I return from weekend kayaking breaks as though I’ve been away for weeks, not merely one night camped on a beach. I’m conscious of grinding as I force my gears back into workaday routines.
Where does this sense of expanded time come from? Is it any more than being an active part of every fat moment?
It is nothing to do with the bare facts: 10 of us—four in single sea kayaks and six in doubles—departed from Cabbage Tree Point, near Jacob’s Well, at about 9 on a Saturday morning in the subtropical summer, paddled the channels of southern Moreton Bay, crossed the main channel, known as The Broadwater, to South Stradbroke Island, set up camp at The Bedroom, and watched the full moon rise as we shared stories and wine. On Sunday, we did most of it in reverse, arriving at Cabbage Tree Point in time for lunch.
This is a trip we have made several times. Once the kayaks are packed, we decide on which of the many routes we will take along channels and over mudbanks sunk beneath the full-moon high tide. We paddle off, higgledy piggledy, keeping at least one other kayaker in sight, and after an hour or so, come through the Mosquito Islands and gather under the scant and wonderful shade thrown by a venerable mangrove in the lee of Cobby Cobby Island.
This trip, we’re there at high tide. I dally, drifting over the mangrove leaves and branches that take on shape and colour as they emerge from the milky depths. It looks magical, and I want to be able to dive in, bud gills and fins, and explore the submerged world. In a few hours, these mangroves will have returned to the element of air.
We head generally east. Dip, pull, release. Dip, pull, release. My body and mind settle into the rhythm of paddling, observing what we glide by: trees, water, birds, an occasional fish that arcs silvery through the air. Sometimes turtles coming up for air. If we’re in shallow water, we might frighten stingrays, which levitate out of the sand and flip away.
I smile to see Marilyn and Rachael, who share a kayak, chewing gum in rhythm with their paddling. Over the trees comes the racket of dozens of sleek motor boats tearing along The Broadwater at full throttle, and I am thankful for the relative peace of the channels we use, which are too shallow or strewn with banks for them. A few fishers putter by in tinnies, dropping a line, or pulling up crab pots. The heat is too heavy to use more energy than I have to. We gather near the eastern tip of Kangaroo (or Boonnahbah) Island to judge the best point and angle to cross the main channel. The tide is falling fast now, sucking the waters out to the open ocean through Jumpinpin bar and creating turbulence that we have to avoid. We also have to avoid the squads of motor boats and jet skis that crowd the main channel.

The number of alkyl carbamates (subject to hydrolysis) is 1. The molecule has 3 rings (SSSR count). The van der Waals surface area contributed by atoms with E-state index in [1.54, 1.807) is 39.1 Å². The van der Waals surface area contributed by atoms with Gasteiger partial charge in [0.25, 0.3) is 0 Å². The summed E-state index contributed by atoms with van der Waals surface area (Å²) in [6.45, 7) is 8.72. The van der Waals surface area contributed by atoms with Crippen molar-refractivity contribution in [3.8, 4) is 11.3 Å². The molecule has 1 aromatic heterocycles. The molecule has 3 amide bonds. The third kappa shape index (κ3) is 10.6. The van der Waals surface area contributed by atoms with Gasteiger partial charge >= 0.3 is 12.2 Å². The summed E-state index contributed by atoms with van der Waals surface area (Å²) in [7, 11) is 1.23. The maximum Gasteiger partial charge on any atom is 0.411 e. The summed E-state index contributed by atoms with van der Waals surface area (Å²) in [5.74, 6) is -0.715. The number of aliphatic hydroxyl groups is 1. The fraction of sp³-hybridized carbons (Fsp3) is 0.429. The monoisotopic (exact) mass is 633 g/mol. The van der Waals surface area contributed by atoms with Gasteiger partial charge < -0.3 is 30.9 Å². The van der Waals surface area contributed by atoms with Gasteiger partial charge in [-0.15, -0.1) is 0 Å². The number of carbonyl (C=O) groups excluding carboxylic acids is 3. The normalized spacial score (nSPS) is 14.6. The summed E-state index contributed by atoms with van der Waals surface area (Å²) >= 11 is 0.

We all paddle hard across the current, angling sharply south of our destination, and beaching with precision right at The Bedroom, on the southern bank of Jumpinpin bar. We set up camp on a bed of sand and casuarina needles. It’s lovely. And still, almost airless, behind a dune that protects us from the Pacific Ocean and the sea breeze. The protection is welcome not just to us: we slap at hordes of sandflies during the day, and mozzies as darkness falls.
In the last of the afternoon, with perfect (some might say practised) timing, we lug snacks and wine, stoves and the makings of dinner, and stories up onto the dune to watch the sun set over the bay and, minutes later, a full moon rise burnished out of the sea. The beauty of the night fills all of us.
On Sunday morning, we set off towards the mainland. Dip, pull, release, this time working against the current. We pause occasionally in some shade (blessed shade!). The tide is high and most of the mudflats under water, so we use our hands to anchor ourselves to tree branches.
These low-lying islands and banks of the southern bay look so definite on the boating map, strong green, yellow and brown against the solid blue of water. At water level among them, the boundaries blur and it’s as much a place of the imagination as of the physical world. Every trip here is different, and I enter a spell in which I wonder, half seriously, if I lost myself in the shifting maze what world I might emerge into.
Then the infernal noise of a boat motor rips over the top of the islets and I remember we are only 40 minutes’ paddle to Cabbage Tree Point, and fish and chips for lunch.